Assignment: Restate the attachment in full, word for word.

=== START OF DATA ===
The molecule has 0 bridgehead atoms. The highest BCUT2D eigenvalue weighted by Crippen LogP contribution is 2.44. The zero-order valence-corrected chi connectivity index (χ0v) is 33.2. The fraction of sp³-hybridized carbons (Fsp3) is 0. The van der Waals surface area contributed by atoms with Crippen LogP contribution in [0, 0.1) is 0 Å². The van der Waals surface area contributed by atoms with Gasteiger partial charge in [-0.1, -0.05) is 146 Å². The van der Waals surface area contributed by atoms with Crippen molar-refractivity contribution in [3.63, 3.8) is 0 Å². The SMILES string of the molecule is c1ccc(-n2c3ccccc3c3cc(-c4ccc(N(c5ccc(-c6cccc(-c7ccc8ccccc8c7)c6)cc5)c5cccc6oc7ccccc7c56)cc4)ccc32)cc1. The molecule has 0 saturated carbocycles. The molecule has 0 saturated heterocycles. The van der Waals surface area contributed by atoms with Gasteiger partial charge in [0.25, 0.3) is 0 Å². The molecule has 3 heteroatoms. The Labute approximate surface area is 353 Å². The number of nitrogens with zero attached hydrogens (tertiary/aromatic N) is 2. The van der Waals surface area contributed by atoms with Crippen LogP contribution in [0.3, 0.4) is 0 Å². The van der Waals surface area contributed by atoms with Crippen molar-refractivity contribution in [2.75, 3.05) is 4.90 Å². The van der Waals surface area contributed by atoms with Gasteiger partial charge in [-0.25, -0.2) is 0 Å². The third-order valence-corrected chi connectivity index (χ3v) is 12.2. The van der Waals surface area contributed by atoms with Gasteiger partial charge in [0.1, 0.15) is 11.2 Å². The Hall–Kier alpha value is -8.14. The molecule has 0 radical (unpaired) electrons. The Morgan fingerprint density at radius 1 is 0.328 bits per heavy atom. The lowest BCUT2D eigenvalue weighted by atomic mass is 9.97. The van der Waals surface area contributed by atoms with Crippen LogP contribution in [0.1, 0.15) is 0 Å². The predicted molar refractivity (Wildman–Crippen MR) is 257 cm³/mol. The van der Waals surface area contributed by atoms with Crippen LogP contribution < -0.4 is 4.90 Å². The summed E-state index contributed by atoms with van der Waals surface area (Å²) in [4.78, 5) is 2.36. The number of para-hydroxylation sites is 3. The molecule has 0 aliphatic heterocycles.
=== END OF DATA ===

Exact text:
The molecule has 0 bridgehead atoms. The highest BCUT2D eigenvalue weighted by Crippen LogP contribution is 2.44. The zero-order valence-corrected chi connectivity index (χ0v) is 33.2. The fraction of sp³-hybridized carbons (Fsp3) is 0. The van der Waals surface area contributed by atoms with Crippen LogP contribution in [0, 0.1) is 0 Å². The van der Waals surface area contributed by atoms with Gasteiger partial charge in [-0.1, -0.05) is 146 Å². The van der Waals surface area contributed by atoms with Crippen molar-refractivity contribution in [3.63, 3.8) is 0 Å². The SMILES string of the molecule is c1ccc(-n2c3ccccc3c3cc(-c4ccc(N(c5ccc(-c6cccc(-c7ccc8ccccc8c7)c6)cc5)c5cccc6oc7ccccc7c56)cc4)ccc32)cc1. The molecule has 0 saturated carbocycles. The molecule has 0 saturated heterocycles. The van der Waals surface area contributed by atoms with Gasteiger partial charge in [0.25, 0.3) is 0 Å². The molecule has 3 heteroatoms. The Labute approximate surface area is 353 Å². The number of nitrogens with zero attached hydrogens (tertiary/aromatic N) is 2. The van der Waals surface area contributed by atoms with Crippen LogP contribution in [0.3, 0.4) is 0 Å². The van der Waals surface area contributed by atoms with Crippen molar-refractivity contribution in [2.75, 3.05) is 4.90 Å². The van der Waals surface area contributed by atoms with Gasteiger partial charge in [-0.25, -0.2) is 0 Å². The third-order valence-corrected chi connectivity index (χ3v) is 12.2. The van der Waals surface area contributed by atoms with Gasteiger partial charge in [0.1, 0.15) is 11.2 Å². The Hall–Kier alpha value is -8.14. The molecule has 0 radical (unpaired) electrons. The Morgan fingerprint density at radius 1 is 0.328 bits per heavy atom. The lowest BCUT2D eigenvalue weighted by atomic mass is 9.97. The van der Waals surface area contributed by atoms with Crippen LogP contribution in [0.1, 0.15) is 0 Å². The predicted molar refractivity (Wildman–Crippen MR) is 257 cm³/mol. The van der Waals surface area contributed by atoms with Crippen LogP contribution < -0.4 is 4.90 Å². The summed E-state index contributed by atoms with van der Waals surface area (Å²) in [4.78, 5) is 2.36. The number of para-hydroxylation sites is 3. The molecule has 0 aliphatic heterocycles.